I AM FROM UZBEKISTAN
an illustrated journey to the heart of the Silk Road
Over the years of living and travelling abroad I met a lot of different people from all over the globe and every time I would introduce myself as someone from Uzbekistan, I’d hear the funniest reactions — almost everyone from almost everywhere didn’t know where — or what — Uzbekistan was — what was this long cumbersome word that few people could pronounce… Many times I had to swear it is indeed a real country ;) And many times people would actually be interested to know more — “so what is it like, U-Z-B-E-K-I-S-T-A-N?”
Inspired by this, I have long wanted to create a simple doodle to introduce and share all the beautiful little things about my home. So I came up with a little character to take you on an adventure to this hidden gem of Central Asia.
Meet al.fergani, the little Uzbek girl :) Of course, this style wouldn’t represent the country’s fashionistas nowadays, but is here to introduce you to our unique cherished traditions.
In Uzbekistan, when we greet people we put our right hand over our heart and say “Assalomu Alaykum”? It literally means “peace be upon you”. And we mean it wholeheartedly.
The legend of Uzbekistan tells that in the beginning of the time when God was dividing land to the people, the Uzbek modestly stood on the side and smilingly let everybody pass first. As he was the last in the line he came up to God to receive his piece of land and God exclaimed “Oh my child, I see you are indeed generous by heart! But what to do, I have no more land left! Well, I guess I’ll have to give you a piece of heaven!”.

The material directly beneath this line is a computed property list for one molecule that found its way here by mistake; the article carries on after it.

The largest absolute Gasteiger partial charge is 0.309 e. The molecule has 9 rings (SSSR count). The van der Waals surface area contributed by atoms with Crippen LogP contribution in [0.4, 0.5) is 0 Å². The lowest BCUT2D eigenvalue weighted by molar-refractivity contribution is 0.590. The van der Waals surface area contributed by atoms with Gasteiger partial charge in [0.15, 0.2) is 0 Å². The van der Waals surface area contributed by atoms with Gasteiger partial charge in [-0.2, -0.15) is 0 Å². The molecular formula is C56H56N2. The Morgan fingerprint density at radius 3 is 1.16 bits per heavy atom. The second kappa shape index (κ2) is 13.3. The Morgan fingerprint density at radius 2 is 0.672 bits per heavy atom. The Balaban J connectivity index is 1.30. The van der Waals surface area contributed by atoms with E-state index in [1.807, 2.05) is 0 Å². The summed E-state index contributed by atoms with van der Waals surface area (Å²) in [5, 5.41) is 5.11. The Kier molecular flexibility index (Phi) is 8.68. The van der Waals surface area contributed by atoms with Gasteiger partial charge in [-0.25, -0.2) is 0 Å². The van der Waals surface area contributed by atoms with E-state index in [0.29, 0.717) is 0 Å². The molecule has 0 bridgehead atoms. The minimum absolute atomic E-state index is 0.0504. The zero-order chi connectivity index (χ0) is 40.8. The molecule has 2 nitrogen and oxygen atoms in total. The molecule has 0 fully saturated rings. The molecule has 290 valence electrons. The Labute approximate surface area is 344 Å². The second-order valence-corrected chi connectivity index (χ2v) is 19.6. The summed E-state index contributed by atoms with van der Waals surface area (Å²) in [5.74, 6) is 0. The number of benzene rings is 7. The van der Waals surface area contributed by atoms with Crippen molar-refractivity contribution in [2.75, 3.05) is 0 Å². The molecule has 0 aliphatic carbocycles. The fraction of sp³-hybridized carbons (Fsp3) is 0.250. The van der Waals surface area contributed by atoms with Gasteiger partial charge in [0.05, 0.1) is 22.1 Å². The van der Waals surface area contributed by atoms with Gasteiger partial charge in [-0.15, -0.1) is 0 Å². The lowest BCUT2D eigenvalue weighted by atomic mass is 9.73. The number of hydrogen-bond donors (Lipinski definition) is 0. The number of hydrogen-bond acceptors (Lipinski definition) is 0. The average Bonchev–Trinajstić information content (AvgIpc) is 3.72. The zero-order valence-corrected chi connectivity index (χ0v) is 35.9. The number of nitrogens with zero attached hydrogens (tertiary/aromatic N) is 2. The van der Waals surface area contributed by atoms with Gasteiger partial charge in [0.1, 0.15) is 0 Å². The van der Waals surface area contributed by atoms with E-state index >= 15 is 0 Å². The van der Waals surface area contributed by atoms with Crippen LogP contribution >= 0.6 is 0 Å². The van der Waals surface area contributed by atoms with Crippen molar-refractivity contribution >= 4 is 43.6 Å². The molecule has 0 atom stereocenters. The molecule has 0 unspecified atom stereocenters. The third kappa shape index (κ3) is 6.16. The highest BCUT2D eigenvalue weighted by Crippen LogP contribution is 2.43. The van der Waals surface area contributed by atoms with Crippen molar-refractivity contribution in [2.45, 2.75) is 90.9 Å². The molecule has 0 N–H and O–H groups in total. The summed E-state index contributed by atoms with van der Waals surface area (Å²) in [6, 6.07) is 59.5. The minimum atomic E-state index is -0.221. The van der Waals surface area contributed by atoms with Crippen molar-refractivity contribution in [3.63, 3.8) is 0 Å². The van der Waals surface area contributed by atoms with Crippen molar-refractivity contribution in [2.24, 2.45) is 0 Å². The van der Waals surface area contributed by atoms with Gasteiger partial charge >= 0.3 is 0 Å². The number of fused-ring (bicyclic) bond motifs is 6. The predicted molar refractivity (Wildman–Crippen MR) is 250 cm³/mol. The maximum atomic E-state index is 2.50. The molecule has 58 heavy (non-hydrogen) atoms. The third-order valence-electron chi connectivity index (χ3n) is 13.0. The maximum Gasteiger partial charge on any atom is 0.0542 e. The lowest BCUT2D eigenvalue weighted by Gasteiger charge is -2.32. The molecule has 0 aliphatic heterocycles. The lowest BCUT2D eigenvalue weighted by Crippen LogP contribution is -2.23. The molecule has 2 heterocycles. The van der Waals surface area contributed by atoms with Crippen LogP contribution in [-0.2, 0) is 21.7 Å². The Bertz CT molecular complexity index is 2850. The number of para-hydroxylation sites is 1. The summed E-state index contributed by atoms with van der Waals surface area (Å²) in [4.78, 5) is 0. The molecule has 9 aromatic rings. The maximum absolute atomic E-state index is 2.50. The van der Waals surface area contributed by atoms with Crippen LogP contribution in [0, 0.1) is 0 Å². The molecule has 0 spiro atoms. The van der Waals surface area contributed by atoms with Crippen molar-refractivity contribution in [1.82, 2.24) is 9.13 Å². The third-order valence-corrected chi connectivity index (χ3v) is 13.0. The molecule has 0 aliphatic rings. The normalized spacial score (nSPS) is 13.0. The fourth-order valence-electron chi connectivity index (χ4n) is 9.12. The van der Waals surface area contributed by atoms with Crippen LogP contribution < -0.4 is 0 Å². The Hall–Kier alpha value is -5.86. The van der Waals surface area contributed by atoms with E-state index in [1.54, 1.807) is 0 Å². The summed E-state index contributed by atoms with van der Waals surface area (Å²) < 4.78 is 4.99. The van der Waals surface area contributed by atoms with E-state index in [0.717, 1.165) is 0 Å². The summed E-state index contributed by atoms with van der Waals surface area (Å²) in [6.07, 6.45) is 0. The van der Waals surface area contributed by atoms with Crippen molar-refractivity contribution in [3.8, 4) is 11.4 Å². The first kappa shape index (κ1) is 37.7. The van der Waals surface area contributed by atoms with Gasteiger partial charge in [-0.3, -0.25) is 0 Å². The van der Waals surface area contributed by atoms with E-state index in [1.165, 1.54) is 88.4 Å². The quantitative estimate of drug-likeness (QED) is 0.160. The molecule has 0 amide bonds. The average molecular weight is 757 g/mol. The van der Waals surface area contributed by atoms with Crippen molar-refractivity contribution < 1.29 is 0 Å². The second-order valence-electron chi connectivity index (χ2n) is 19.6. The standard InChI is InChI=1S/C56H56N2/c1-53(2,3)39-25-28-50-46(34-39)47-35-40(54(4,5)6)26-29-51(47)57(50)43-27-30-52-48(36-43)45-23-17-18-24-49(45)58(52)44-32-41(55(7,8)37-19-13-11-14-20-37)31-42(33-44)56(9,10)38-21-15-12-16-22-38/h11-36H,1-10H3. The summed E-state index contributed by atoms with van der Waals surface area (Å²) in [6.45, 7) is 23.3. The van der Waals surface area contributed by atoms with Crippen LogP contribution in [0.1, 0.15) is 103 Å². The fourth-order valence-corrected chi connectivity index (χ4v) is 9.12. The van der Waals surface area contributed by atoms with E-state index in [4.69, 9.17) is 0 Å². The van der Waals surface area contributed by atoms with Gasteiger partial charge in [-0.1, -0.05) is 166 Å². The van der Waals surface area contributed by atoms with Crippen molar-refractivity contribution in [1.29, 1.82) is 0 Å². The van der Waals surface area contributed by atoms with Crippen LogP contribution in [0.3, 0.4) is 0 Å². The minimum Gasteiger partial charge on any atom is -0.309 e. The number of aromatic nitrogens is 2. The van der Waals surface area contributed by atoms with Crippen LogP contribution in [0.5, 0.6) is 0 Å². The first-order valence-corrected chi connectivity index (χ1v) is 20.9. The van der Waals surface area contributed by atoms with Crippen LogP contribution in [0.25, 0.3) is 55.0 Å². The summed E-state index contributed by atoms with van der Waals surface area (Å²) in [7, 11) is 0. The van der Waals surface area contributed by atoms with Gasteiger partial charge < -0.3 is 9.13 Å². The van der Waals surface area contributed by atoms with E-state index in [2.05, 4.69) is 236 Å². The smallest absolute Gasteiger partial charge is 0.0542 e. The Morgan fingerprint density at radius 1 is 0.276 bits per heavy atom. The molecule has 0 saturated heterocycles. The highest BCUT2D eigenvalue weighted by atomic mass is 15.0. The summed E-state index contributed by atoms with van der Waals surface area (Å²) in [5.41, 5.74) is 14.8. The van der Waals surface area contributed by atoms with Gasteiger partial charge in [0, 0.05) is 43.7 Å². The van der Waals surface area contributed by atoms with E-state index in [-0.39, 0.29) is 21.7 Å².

This “piece of heaven” lies in the very middle of the biggest continent, tucked in between Black Sand deserts and Heavenly mountains. The land of a thousand legends and millennia of history, it is the home of architectural jewels of the mystical Silk Road — Samarkand, Bukhara and Khiva — if you haven’t heard of Uzbekistan, maybe you have heard at least one of these names.
A true fairy tale of the Orient, they say it is the legendary city of Samarkand where Scheherazade told her 1001 tales, and where Aladdin found his magic lamp; it is Bukhara that was home to the quick-witted Sufi dervish Nasreddin Afandi; and it is in the jewel-box city of Khiva, where a local ninth-century mathematician named Al-Khorezmi invented both algebra and another mathematical concept named after him that in Europe became commonly known as “algorithm”…
These picturesque ancient cities and exquisitely patterned mosaics are the cherished heritage of Central Asian Medieval Renaissance. The blue-tiled domes of fairy-tale-like buildings is an image close to heart of every Uzbek, and a reminder of the beautiful blue skies that unites us all together.
If you are lucky to ever visit Central Asia, it is the green lush meadows, white cotton-like clouds and blue peaceful skies of Uzbekistan’s modestly pure nature that will linger in your memory long time after you leave. You probably would not have guessed that it is these beautiful landscapes that symbolically make up the country’s flag palitre.
But still it is the people that make this place a heaven on Earth. The extraordinary hospitality of Uzbeks is what truly wins one’s heart. We love inviting new friends to our hearts and our homes, and we make sure one doesn’t leave without a proper taste of “dastarkhan” — the Central Asian dining ritual of enjoying abundant culinary pleasures in the company of friends and family. Dastarkhan is not dastarkhan without green tea, “plov”, “non”, fresh seasonal fruits and savoury sweets.
Did you know that tea plays a very important role in our culture, and is the embodiment of Uzbek hospitality? Almost everyone you meet will invite you “to have tea” in their home, and you really should never say no. It is so much more than tea: Uzbek “tea” is spiced with friendship, served with warm smiles, and packed with good memories.